Import figures show that in 2019 food imports totalled USD 546 million (table 5), 19 per cent of the total imports. Out of the food groups, beverages and confectionaries accounted for 20.6 per cent (highest import volume) of total food imports (chart 4), followed by meat, fish and seafood (19.9 per cent), vegetables, root crops, and spices (15 per cent), fruits, nuts and seeds (12.9 per cent), dairy and eggs (12.7 per cent), and price-administered staples ((flour, rice and sugar), 5.5 per cent)).
Assuming that food security that SAP speaks of is on items that can be used as staple foods (table 6 provides some reference crops used as staple foods in different parts of the world), such crops would fall within the vegetables, root crops, and spices group or the price-administered staples group. A natural assumption would therefore be that rice, flour and sugar would fall within the five crops mentioned in action 2.3a of SAP, and that these imports will be replaced with domestic production [of these crops].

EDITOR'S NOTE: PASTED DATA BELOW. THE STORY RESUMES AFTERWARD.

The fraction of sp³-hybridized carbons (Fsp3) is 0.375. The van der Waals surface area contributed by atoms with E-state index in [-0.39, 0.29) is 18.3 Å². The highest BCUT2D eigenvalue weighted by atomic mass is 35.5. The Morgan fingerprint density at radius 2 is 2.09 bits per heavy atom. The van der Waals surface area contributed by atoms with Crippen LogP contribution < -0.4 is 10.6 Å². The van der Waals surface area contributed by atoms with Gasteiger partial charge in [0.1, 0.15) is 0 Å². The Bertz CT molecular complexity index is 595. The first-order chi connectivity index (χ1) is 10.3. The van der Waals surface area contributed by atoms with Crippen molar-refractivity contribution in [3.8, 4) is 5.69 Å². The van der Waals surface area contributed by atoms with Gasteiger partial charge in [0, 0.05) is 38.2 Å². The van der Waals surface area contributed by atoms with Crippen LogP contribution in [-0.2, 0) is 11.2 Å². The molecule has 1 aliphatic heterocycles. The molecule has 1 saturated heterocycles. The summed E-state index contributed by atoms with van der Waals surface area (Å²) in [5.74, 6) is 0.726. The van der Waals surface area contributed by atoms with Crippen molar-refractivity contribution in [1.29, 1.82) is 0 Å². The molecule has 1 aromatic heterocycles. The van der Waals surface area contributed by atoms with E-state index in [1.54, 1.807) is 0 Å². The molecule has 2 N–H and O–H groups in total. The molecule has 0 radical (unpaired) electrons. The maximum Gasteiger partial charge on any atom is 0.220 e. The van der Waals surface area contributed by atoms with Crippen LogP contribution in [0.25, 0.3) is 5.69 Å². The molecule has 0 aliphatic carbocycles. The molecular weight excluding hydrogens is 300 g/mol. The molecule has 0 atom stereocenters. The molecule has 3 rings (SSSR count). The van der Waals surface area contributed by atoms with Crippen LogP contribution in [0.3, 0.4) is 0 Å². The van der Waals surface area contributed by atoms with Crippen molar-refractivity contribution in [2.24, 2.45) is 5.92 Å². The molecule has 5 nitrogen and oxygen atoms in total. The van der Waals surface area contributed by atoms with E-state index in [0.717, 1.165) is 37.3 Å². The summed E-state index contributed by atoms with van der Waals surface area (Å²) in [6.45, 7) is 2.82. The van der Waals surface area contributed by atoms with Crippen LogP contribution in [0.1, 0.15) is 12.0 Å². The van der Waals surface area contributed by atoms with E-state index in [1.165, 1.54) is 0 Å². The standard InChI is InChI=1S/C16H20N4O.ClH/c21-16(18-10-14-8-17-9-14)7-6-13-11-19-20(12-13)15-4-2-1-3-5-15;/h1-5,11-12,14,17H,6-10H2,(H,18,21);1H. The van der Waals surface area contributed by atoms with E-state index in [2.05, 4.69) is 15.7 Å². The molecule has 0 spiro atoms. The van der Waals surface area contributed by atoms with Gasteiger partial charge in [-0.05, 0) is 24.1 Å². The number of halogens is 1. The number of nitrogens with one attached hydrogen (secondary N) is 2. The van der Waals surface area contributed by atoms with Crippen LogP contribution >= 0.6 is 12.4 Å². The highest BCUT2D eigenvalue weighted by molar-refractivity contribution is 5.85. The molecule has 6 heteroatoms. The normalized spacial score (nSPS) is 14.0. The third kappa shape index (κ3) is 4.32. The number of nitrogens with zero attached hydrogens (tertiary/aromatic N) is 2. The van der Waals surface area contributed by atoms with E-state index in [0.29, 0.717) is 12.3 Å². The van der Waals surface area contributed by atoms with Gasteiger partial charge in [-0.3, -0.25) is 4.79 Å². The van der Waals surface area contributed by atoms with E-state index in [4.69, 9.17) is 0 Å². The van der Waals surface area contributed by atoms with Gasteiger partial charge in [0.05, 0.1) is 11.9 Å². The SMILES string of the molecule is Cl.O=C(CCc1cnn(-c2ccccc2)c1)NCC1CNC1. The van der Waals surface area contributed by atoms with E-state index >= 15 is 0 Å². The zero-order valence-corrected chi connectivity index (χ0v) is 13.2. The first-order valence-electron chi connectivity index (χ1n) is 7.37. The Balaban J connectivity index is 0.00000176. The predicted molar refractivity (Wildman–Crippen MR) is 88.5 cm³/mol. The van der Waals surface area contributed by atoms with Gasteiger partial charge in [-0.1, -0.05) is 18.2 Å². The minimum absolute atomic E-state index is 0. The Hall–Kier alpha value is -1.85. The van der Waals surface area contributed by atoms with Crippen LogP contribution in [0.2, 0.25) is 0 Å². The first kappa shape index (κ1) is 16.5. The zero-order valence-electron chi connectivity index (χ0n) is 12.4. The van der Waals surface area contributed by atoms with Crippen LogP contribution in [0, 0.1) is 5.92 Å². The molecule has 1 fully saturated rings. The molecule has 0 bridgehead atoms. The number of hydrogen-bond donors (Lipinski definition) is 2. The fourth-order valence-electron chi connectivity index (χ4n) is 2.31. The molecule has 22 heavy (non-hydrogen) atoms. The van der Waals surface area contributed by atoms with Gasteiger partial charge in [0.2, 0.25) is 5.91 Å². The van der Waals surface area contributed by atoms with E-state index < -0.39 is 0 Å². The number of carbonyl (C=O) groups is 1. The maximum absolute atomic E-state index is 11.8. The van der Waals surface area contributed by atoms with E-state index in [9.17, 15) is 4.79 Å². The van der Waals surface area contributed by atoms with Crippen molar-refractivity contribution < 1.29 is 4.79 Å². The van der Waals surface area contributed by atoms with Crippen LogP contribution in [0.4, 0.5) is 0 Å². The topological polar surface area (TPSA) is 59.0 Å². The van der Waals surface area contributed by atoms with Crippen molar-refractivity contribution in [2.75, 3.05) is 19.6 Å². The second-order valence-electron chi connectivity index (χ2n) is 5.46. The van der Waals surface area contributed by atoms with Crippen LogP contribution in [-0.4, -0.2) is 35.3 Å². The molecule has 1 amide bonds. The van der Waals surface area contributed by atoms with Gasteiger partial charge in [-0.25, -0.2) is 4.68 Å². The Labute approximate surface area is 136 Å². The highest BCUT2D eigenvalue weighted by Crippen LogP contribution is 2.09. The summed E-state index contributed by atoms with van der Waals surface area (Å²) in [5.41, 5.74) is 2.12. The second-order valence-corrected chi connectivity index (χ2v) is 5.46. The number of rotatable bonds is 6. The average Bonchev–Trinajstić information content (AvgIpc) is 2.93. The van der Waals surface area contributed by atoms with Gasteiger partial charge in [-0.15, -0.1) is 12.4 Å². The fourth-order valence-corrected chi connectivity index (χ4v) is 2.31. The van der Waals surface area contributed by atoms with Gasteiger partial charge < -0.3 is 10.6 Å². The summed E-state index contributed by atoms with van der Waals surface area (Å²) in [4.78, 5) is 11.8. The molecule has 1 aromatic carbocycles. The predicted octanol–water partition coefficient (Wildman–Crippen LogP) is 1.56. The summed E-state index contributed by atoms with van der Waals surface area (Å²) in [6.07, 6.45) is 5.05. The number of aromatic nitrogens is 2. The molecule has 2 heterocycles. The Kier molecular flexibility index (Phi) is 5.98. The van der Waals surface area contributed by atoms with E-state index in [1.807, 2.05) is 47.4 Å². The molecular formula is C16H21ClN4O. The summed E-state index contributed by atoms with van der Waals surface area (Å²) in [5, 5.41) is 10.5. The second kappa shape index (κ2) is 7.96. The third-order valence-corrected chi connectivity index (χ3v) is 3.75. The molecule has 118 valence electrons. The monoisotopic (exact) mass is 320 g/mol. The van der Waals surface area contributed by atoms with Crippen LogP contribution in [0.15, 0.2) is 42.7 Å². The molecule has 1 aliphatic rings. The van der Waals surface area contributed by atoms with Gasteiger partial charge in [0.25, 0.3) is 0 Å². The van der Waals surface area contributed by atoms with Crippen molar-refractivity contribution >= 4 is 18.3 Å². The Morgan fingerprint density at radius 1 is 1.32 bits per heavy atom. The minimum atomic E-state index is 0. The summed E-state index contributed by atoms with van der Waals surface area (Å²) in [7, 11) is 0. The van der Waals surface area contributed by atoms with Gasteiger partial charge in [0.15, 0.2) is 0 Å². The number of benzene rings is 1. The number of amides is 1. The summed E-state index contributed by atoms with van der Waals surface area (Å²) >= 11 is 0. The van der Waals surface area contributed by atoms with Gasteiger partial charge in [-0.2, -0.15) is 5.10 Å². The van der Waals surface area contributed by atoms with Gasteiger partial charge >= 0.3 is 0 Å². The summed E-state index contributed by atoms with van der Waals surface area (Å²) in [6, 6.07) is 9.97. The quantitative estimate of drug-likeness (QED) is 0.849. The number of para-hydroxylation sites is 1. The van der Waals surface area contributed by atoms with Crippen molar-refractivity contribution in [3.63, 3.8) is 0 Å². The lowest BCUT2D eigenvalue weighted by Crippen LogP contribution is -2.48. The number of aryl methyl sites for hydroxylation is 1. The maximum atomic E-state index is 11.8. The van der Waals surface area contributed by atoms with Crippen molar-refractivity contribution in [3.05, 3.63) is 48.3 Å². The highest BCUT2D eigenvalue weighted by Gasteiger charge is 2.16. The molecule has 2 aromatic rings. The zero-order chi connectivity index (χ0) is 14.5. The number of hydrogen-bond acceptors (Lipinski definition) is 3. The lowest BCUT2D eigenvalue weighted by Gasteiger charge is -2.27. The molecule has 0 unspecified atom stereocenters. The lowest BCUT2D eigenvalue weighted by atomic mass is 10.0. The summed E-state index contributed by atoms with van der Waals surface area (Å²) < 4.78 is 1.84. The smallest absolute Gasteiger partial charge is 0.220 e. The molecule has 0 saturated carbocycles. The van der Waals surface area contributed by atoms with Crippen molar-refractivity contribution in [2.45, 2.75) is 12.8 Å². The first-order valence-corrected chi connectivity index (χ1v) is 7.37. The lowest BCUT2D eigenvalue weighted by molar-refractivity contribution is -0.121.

Table 6: Selected food crops (staple crops are shown in bold type)
The world has over 50 000 edible plants. Just three of them, rice, maize and wheat, provide 60 percent of the world's food energy intake.
The main staple foods in the average African diet are (in terms of energy) cereals (46 percent), roots and tubers (20 percent) and animal products (7 percent).
In Western Europe the main staple foods in the average diet are (in terms of energy) animal products (33 percent), cereals (26 percent) and roots and tubers (4 percent).
Source: FAO, 1995